Although not the title to an Eagles’ song like “Hotel California,” Hotel Chicago is in the news as it is at the heart of a trademark dispute. As I was booking a room at the Fairmont in Chicago for next month, I must admit I thought for a second about changing my reservation to the Hotel Chicago Autograph Collection hotel by Marriott to see what all the fuss is about.
LHO Chicago River, LLC (“LHO”) owns Hotel Chicago, a boutique hotel that is part of Marriott’s Autograph Collection hotels. Shown below.
LHO is suing Joseph Perillo, Rosemoor Suites, LLC and Portfolio Hotels & Resorts, LLC (collectively “Defendants”) who opened a new “Hotel Chicago” on Jackson Boulevard in Chicago. It is located near LHO’s Hotel Chicago.
Earlier this year, Defendants filed two intent-to-use applications for the HOTEL CHICAGO mark. The first intent-to-use application was for the words HOTEL CHICAGO at U.S. Serial No. 86/910,607.
The second intent-to-use application was for the design plus words at U.S. Serial No. 86/926,504 below:
In support of its claims, LHO asserts that the Hotel Chicago manager registered the domain name of “thehotelchicago.com” in 2013 and has used the HOTEL CHICAGO mark since at least as early as February 2014. Interestingly, LHO did not file its own application for the HOTEL CHICAGO mark. Considering that there are 100 applications or registrations for the MARRIOTT mark in connection with hotel services this is surprising. Although I did not review all 100, I would anticipate that the majority (if not all) of these applications and registrations are affiliated with LHO and Marriott hotels.
LHO asserts that its Autograph Collection hotels are the fastest growing upscale brand hotels in the industry. Guests can enjoy the award-winning loyalty Marriott rewards program to obtain points for free nights and special treatment. In fact, my colleague and friend John just convinced me to sign up yesterday. Further, LHO asserts that it has spent a considerable amount of money and effort promoting the HOTEL CHICAGO and garnered lots of goodwill. LHO also alleges that approximately 246,000 rooms have been booked at the Hotel Chicago under the HOTEL CHICAGO mark.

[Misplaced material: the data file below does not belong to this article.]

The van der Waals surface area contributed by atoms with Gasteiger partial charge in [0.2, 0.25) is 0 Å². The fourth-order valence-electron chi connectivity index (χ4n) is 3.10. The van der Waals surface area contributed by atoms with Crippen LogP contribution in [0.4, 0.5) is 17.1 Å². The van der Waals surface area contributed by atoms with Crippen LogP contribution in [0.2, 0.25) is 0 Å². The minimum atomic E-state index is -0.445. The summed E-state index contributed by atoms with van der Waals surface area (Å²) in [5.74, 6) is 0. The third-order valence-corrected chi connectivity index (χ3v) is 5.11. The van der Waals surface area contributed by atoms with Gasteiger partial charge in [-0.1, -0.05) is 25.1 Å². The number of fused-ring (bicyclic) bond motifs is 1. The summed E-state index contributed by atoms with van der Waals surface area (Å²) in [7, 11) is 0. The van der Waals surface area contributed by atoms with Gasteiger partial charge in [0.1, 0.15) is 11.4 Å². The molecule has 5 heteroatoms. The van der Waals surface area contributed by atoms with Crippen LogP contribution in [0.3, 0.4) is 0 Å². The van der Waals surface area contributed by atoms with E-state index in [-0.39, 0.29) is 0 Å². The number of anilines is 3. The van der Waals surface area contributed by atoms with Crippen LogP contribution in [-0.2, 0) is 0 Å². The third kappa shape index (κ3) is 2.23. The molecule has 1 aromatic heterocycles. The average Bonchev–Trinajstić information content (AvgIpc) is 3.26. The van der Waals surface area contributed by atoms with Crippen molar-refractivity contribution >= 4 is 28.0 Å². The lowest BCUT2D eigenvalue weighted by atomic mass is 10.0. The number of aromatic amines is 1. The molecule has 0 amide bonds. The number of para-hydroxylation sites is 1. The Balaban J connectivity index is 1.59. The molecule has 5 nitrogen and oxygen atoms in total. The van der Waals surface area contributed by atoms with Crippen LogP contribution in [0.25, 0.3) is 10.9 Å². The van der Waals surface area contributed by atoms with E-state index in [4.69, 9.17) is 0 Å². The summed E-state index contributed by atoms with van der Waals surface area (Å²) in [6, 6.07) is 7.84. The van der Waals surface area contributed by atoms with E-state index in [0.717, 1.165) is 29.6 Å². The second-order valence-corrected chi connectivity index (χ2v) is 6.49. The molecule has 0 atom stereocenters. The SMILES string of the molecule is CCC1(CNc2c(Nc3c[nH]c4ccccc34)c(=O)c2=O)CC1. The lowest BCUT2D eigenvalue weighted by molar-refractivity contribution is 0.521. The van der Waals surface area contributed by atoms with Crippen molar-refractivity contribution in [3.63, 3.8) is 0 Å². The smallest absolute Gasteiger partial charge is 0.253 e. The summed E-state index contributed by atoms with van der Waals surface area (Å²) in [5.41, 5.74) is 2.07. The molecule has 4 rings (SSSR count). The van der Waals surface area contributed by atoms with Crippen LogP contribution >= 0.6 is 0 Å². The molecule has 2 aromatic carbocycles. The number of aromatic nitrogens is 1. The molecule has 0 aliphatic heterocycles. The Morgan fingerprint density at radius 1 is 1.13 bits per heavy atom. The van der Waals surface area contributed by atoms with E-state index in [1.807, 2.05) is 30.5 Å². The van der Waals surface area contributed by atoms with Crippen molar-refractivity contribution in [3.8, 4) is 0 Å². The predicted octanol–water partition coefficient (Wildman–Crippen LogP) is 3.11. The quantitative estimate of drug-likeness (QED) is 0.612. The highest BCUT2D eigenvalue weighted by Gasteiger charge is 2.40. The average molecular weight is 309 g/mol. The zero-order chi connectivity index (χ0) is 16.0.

Mr. Perillo has filed a motion to dismiss him in his individual capacity. The remaining Defendants have asserted the following affirmative defenses: (1) genericness; (2) geographically descriptive/no secondary meaning; (3) lack of notice; (4) non ownership, (5) lack of confusion, (6) senior use (likely based on the filing with the Illinois Secretary of State), and (7) trademark misuse/unfair competition.
Defendants’ attorney also told Law 360 that Perillo was the first to use the mark by notifying the Illinois Secretary of State in 2013 that he planned to use the name in relation to a hotel. This is likely the basis for the senior use affirmative defense. Significantly, he waited until 2016 to actually file his intent-to-use applications. Query if the case would have a different result if he had filed the intent-to-use applications in 2013 before LHO/Marriott had begun using the mark.
LHO has gone on record in an article in Law 360 stating that Defendants did not think it was generic when they filed an application with the United States Patent and Trademark Office for the mark to be registered. Moreover, in the Law 360 article, LHO’s attorney stated that “[e]ven if each of the constituent words, Hotel and Chicago, is generic, the phrase Hotel Chicago is not generic because Hotel Chicago is not the common name for hotel services.”
In addition, Defendants have brought counterclaims against LHO for unfair competition under Illinois Deceptive Trade Practices (815 Ill. Comp. Stat. 510/1 et seq.) and Illinois Consumer Fraud and Deceptive Business Practices (815 Ill. Comp. Stat. 505/2). They allege, among other things, that LHO should have known that the expression HOTEL and CHICAGO are descriptive if not generic for hotel services offered in Chicago. Indeed, there is evidence (an Office Action) that HOTEL CHICAGO has been rejected under a descriptiveness standard.
It should be noted that the Office Action states that:
Applicant should submit a disclaimer in the following standardized format:
No claim is made to the exclusive right to use “HOTEL CHICAGO” apart from the mark as shown.
Thus, it could be argued that the Office Action supports the position of LHO in Law 360 wherein it was stated that the phrase is not generic.
How do you think this dispute will come out?